Address Institute of Oceanology, Chinese Academy of Sciences, Qingdao 266071, China
Corporate Author Thesis
Publisher Elsevier Place of Publication Editor
Language English Summary Language English Original Title
Series Editor Series Title Abbreviated Series Title
Series Volume Series Issue Edition
ISSN 0044-8486 ISBN Medium
Area Expedition Conference
Notes Approved no
Call Number IDA @ john @ Serial 1311
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Author Kocifaj, M.; Posch, T.; Solano Lamphar, H.A.
Title On the relation between zenith sky brightness and horizontal illuminance Type Journal Article
Year 2015 Publication Monthly Notices of the Royal Astronomical Society Abbreviated Journal MNRAS
Volume (down) 446 Issue Pages 2895–2901
Keywords Skyglow; scattering; atmospheric effects; light pollution; numerical methods
Abstract The effects of artificial light at night are an emergent research topic for astronomers, physicists, engineers and biologists around the world. This leads to a need for measurements of the night sky brightness (= diffuse luminance of the night sky) and nocturnal illuminance. Currently, the most sensitive light meters measure the zenith sky brightness in mag_V/arcsec^2 or – less frequently – in cd/m^2. However, the horizontal illuminance resulting only from the night sky is an important source of information that is difficult to obtain with common instruments. Here we present a set of approximations to convert the zenith luminance into horizontal illuminance. Three different approximations are presented for three idealized atmospheric conditions: homogeneous sky brightness, an isotropically scattering atmosphere and a turbid atmosphere. We also apply the resulting conversion formulae to experimental data on night sky luminance, obtained during the past three years.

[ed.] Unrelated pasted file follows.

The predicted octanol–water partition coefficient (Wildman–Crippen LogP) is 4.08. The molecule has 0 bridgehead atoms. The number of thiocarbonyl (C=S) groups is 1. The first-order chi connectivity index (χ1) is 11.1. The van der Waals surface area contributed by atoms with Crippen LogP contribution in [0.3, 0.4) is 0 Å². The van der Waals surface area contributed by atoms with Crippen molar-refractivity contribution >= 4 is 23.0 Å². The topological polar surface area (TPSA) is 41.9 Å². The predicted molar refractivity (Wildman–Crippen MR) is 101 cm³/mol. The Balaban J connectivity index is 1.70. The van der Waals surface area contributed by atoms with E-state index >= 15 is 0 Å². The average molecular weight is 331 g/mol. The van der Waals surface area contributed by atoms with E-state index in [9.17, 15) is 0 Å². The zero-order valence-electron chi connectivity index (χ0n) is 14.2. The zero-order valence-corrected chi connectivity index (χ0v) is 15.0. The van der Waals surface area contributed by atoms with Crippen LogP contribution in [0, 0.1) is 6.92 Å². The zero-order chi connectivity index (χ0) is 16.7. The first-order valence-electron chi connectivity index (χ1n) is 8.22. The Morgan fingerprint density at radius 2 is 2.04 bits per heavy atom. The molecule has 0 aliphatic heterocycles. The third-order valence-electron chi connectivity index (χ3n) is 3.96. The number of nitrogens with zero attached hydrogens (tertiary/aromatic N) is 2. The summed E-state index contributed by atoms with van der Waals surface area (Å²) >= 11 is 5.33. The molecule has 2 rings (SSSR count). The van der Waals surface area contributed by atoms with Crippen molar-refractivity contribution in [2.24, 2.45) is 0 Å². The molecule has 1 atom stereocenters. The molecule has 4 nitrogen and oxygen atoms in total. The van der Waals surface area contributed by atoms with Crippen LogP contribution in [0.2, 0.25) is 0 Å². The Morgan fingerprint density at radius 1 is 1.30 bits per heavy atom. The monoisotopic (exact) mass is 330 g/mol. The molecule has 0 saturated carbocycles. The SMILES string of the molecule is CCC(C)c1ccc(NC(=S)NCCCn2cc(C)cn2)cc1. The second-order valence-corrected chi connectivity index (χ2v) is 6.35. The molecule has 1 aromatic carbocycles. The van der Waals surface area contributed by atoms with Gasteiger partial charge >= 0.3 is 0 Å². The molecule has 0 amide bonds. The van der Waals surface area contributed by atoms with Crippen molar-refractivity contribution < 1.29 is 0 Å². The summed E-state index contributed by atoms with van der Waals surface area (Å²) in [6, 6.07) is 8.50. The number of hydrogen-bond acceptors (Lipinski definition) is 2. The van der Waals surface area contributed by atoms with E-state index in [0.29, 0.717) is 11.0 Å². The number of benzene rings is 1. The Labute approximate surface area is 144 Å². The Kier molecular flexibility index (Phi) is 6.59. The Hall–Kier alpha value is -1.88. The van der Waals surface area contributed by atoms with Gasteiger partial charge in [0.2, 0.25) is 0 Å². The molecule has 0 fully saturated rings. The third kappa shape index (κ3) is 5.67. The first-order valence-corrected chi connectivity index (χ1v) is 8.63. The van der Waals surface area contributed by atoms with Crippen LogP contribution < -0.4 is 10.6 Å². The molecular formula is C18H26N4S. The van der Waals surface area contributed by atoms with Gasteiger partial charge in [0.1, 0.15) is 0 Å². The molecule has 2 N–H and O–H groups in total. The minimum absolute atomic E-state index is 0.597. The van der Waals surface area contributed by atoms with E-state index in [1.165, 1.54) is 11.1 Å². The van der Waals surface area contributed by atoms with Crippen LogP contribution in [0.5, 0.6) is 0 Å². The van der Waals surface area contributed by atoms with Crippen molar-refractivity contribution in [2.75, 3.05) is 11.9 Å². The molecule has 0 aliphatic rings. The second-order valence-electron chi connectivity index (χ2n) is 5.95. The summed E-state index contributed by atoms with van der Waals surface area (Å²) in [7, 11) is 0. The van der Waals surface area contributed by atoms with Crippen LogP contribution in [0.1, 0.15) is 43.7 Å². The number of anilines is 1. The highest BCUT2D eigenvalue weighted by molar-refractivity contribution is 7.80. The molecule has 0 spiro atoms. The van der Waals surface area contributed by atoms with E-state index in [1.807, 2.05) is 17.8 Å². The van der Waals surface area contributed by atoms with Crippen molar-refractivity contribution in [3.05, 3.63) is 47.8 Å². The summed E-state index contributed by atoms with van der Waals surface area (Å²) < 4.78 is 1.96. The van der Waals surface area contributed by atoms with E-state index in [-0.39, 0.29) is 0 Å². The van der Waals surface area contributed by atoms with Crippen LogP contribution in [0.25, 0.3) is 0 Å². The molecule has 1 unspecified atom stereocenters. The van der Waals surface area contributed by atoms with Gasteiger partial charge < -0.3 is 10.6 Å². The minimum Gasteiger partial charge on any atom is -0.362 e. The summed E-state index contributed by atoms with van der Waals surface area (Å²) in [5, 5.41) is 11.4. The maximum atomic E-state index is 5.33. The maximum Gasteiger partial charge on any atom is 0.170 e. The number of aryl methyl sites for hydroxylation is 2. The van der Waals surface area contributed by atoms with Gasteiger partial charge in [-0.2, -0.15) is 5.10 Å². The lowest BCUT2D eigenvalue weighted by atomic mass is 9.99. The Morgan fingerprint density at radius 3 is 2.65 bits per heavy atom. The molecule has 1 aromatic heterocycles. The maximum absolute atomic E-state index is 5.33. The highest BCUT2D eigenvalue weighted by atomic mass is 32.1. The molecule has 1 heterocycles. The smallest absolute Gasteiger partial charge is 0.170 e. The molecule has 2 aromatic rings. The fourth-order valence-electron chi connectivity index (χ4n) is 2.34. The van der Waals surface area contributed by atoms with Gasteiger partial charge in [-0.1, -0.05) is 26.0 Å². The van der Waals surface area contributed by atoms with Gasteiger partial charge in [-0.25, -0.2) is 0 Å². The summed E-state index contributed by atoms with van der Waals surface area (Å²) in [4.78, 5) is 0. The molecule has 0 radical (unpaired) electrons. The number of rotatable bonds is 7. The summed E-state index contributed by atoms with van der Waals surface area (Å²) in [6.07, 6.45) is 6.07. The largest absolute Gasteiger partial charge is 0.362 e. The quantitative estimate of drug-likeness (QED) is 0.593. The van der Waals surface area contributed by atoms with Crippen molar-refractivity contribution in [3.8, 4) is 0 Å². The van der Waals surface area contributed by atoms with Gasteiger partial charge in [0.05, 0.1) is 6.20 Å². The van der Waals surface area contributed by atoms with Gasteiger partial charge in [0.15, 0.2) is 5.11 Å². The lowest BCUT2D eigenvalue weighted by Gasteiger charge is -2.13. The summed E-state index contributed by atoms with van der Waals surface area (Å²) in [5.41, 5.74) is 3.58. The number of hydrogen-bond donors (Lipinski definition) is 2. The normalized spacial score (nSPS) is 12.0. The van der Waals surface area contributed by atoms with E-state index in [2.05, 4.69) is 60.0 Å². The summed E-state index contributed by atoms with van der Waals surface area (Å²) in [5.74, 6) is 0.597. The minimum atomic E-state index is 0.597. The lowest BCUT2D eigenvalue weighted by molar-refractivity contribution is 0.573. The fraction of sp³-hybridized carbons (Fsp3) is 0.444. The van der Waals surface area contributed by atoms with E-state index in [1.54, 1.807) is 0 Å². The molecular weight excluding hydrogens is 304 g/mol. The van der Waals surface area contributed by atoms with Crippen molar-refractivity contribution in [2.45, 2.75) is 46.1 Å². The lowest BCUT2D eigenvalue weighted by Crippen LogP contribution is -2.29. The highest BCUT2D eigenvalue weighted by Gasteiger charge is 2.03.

Address Department of Experimental Physics, Faculty of Mathematics, Physics and Informatics, Comenius University, Mlynska dolina, 842 48 Bratislava, Slovak Republic
Corporate Author Thesis
Publisher Royal Astronomical Society Place of Publication Editor
Language Summary Language Original Title
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ISSN ISBN Medium
Area Expedition Conference
Notes Approved no
Call Number IDA @ john @ Serial 1076
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Author Sciezor, T.; Kubala, M.
Title Particulate matter as an amplifier for astronomical light pollution Type Journal Article
Year 2014 Publication Monthly Notices of the Royal Astronomical Society Abbreviated Journal Monthly Notices of the Royal Astronomical Society
Volume (down) 444 Issue 3 Pages 2487-2493
Keywords atmospheric effects; light pollution; methods; data analysis; site testing
Abstract In this paper, we state that the main factor that influences seasonal changes in the brightness of the cloudless, moonless, light-polluted night sky is primarily particulate matter, emitted mainly from low-emission sources, especially in winter. This effect is particularly noticeable in Cracow and its surroundings, one of the places in Europe that is most polluted by particulate matter. Measurements taken over a period of one year have allowed us to show a linear relationship between the concentration of particulate matter and the brightness of the clear, cloudless night sky. We have also found similar correlations in other, industrialized areas of Poland, as well as at the Mount Suhora Astronomical Observatory. We believe that the factor described here should be taken into account when planning the construction of new astronomical observatories, especially those located near large urban areas.
Address Cracow University of Technology, Faculty of the Environmental Engineering, Warszawska 24, P-31-155 Kraków, Poland
Corporate Author Thesis
Publisher Place of Publication Editor
Language Summary Language Original Title
Series Editor Series Title Abbreviated Series Title
Series Volume Series Issue Edition
ISSN 0035-8711 ISBN Medium
Area Expedition Conference
Notes Approved no
Call Number IDA @ john @ Serial 366